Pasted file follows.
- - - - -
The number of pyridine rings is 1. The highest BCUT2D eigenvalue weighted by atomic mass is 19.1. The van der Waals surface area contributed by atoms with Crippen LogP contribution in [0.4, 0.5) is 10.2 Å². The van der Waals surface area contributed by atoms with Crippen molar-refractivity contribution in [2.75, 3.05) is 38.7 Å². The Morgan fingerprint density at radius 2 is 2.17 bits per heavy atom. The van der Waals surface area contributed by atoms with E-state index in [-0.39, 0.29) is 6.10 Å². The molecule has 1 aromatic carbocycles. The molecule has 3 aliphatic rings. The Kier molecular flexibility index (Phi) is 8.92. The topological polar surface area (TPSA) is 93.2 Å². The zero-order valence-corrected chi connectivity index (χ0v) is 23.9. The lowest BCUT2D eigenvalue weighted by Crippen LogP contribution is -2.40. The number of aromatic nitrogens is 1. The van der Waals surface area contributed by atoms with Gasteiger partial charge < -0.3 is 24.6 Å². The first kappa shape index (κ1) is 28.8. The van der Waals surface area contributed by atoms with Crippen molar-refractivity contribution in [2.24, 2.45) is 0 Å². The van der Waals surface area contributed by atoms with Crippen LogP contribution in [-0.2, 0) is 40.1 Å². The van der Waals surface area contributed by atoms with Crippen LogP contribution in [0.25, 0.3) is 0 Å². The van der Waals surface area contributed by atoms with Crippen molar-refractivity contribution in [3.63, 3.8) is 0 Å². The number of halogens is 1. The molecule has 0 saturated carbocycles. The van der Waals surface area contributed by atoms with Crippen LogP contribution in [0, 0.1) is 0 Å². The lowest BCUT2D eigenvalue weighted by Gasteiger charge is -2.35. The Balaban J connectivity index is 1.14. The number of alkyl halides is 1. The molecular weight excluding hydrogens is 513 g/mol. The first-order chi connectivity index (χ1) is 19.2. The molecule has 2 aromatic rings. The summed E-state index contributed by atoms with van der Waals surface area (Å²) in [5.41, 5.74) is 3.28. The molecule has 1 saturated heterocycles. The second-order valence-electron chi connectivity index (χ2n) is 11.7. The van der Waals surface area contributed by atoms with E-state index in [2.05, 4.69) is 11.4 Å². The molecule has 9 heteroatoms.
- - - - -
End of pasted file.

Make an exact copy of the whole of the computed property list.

The number of pyridine rings is 1. The highest BCUT2D eigenvalue weighted by atomic mass is 19.1. The van der Waals surface area contributed by atoms with Crippen LogP contribution in [0.4, 0.5) is 10.2 Å². The van der Waals surface area contributed by atoms with Crippen molar-refractivity contribution in [2.75, 3.05) is 38.7 Å². The Morgan fingerprint density at radius 2 is 2.17 bits per heavy atom. The van der Waals surface area contributed by atoms with E-state index in [-0.39, 0.29) is 6.10 Å². The molecule has 1 aromatic carbocycles. The molecule has 3 aliphatic rings. The Kier molecular flexibility index (Phi) is 8.92. The topological polar surface area (TPSA) is 93.2 Å². The zero-order valence-corrected chi connectivity index (χ0v) is 23.9. The lowest BCUT2D eigenvalue weighted by Crippen LogP contribution is -2.40. The number of aromatic nitrogens is 1. The van der Waals surface area contributed by atoms with Gasteiger partial charge < -0.3 is 24.6 Å². The first kappa shape index (κ1) is 28.8. The van der Waals surface area contributed by atoms with Crippen molar-refractivity contribution in [2.24, 2.45) is 0 Å². The van der Waals surface area contributed by atoms with Crippen LogP contribution in [-0.2, 0) is 40.1 Å². The van der Waals surface area contributed by atoms with Crippen LogP contribution in [0.25, 0.3) is 0 Å². The van der Waals surface area contributed by atoms with Crippen molar-refractivity contribution in [3.63, 3.8) is 0 Å². The number of halogens is 1. The molecule has 0 saturated carbocycles. The van der Waals surface area contributed by atoms with Crippen LogP contribution in [0, 0.1) is 0 Å². The lowest BCUT2D eigenvalue weighted by Gasteiger charge is -2.35. The Balaban J connectivity index is 1.14. The number of alkyl halides is 1. The molecular weight excluding hydrogens is 513 g/mol. The first-order chi connectivity index (χ1) is 19.2. The molecule has 2 aromatic rings. The summed E-state index contributed by atoms with van der Waals surface area (Å²) in [5.41, 5.74) is 3.28. The molecule has 1 saturated heterocycles. The second-order valence-electron chi connectivity index (χ2n) is 11.7. The van der Waals surface area contributed by atoms with E-state index in [2.05, 4.69) is 11.4 Å². The molecule has 9 heteroatoms.